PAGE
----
Sailing around the globe to highlight climate change
A 278-foot sailing vessel called by many “the most beautiful ship in the world” sailed majestically into ONE°15 Brooklyn Marina at Brooklyn Bridge Park on Sunday morning.
The Statsraad Lehmkuhl, Norway’s 107-year-old three-masted tall ship, will be docked at the marina until Jan. 4.
Brooklyn resident Marcie Roth was on Pier 5 on Sunday to welcome the graceful sailing vessel. “I think it’s amazing that this is how people used to sail around the world, and today we are on these monstrous cruise ships,” Roth said. “It’s just beautiful.”
The Statsraad Lehmkuhl (named in honor of Norwegian cabinet minister Kristofer Lehmkuhl), is a maritime training vessel which is fitted out as a state-of-the-art floating environmental research lab. The ship is circumnavigating the globe as part of the UN Decade of Ocean Science for Sustainable Development, and will visit more than 30 ports through April 2023.
“This is the most beautiful ship in the world,” Captain Jens Joachim Hiorth told the Brooklyn Eagle.
Hiorth said the global tour was meant “to draw attention to the challenges we are facing as a whole with climate change, and to bring awareness to the ocean’s crucial role. The ocean is both part of the problem, with pollution, acidification, microplastics and rising temperatures, and also most likely a very important part of the solution, if we just handle it right.”
One of the Statsraad Lehmkuhl’s major partners is the Norwegian Marine Research Institute, which takes aboard professors, lecturers and students from around the world, Hiorth said.
Among other sophisticated scientific instruments, “We are towing a hydrophone array behind the ship to listen to the sound of the ocean. Not only the big mammals but also to detect noise in the oceans that is created by human activity. The advantage of doing it on a sailing ship is, obviously, that our own noise footprint is very low,” he said.
Research on currents, CO2, krill and glaciers
Kim Holman, special adviser to the Norwegian Polar Institute, described research his institute is carrying out from the ship.
“We will be placing some buoys in the Drake Passage to measure ocean currents and we’ll retrieve them a year later,” he said. “We will be looking at some of the biology in the ocean — carbon dioxide exchange between atmosphere and ocean in particular — and ocean currents. Also, the production of krill, which governs the populations of penguins, is an investigation that my institute is very interested in.
“We do a lot of research on glaciers in the Arctic and the Antarctic,” he added. “How calving is increasing, how warm air and warm water is melting the glaciers, and in the Norwegian part of the Arctic we see glaciers diminishing by 20 feet per year in thickness.”
Reliving old memories
“I sailed on this ship for seven months in 1972,” said Manhattan resident Steve Paulus.
“We sailed from Norway to Africa to Brazil and then back to Norway,” Paulus said. “An American high school had chartered the ship that year. I was a teenager and I sailed all around the Atlantic Ocean, and we learned how to speak Norwegian, trim the sails and do all the work. I was lucky enough to go back a couple of years ago with my son and sail for a couple weeks.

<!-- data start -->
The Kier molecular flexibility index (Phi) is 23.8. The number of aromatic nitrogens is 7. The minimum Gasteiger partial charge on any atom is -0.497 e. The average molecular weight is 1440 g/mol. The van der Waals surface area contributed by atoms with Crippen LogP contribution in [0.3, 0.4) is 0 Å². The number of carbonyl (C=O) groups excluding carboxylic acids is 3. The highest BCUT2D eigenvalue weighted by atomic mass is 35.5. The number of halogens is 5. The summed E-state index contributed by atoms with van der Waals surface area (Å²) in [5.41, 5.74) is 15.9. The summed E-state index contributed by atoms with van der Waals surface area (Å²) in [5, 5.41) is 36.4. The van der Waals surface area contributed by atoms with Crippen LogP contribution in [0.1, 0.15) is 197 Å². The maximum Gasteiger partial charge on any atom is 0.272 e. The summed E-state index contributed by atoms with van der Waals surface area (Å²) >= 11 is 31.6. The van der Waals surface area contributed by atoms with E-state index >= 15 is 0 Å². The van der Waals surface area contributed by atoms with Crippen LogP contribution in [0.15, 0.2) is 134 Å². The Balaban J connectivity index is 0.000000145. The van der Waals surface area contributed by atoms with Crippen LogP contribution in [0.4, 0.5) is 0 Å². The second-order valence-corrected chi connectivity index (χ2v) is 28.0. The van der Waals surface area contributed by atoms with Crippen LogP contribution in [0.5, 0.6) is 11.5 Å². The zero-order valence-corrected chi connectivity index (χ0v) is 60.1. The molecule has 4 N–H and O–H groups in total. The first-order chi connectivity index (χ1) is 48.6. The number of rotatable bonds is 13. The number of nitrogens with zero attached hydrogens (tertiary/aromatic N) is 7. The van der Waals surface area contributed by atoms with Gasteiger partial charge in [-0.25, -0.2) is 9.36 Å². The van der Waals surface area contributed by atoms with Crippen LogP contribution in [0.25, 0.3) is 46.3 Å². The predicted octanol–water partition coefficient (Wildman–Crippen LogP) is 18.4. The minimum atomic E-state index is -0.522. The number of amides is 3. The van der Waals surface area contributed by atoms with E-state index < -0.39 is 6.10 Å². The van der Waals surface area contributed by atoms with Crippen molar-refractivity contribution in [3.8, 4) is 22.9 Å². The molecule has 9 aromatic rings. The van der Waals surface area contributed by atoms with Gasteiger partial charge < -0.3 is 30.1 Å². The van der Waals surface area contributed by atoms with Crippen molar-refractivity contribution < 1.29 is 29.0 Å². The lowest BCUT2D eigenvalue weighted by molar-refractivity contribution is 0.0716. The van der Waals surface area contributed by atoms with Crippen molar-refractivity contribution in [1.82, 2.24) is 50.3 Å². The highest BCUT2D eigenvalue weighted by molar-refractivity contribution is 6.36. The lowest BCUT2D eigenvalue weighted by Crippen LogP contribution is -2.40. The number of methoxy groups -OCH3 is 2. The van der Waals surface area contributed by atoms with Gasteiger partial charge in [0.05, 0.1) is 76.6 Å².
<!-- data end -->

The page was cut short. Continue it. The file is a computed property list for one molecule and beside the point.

“The ship is so near and dear to my heart,” he added. “It’s the most beautiful sailing ship in the world … It was the greatest time of my life and seeing it again you relive it. I go back to my youth.”
Paulus sent the Eagle a photo of himself on the ship in from May 1973 and again in 2019, 46 years later, sitting in the exact same spot.
Two tugboats to bring her in
“The vessel required two tugboats for her approach, and we had eight line handlers on hand to catch and tie their lines,” said Sam Barrett-Cotter, dockmaster at ONE°15 Brooklyn Marina. “Our outside dock is over 800 feet long, and with its deep water and ship-rated steel bollards can accommodate nearly any vessel in the world.
He added, “As a marina with a special focus on sailing and community boating, the Lehmkuhl is sort of the perfect match for us. Today they offered an offshore wind seminar, and we know we have a lot to learn there from that part of the world. They were gracious to offer our staff a tour of the vessel which we will definitely be accepting.”
“The team has had great experience hosting unusual vessels and we were able to draw upon that expertise to get them situated safely,” said marina CEO Estelle Lau. “Plus it’s a lot of fun to be collaborating more closely with Brooklyn Bridge Park to host the Norwegians, and we look forward to seeing the public down here to enjoy the Norwegian hospitality which we have already encountered.”
This is the fifth time the Statsraad Lehmkuhl has visited New York, starting with two visits in the 1950s. She was the first ship to come into NY harbor after 9/11.
Several educational and civic events are planned during the ship’s stay. The Security Council of the UN will be on board on Jan. 4 to mark the occasion of Norway taking over the chair of the Council this year. A public Open Ship Day takes place on Dec. 27, and is sold out.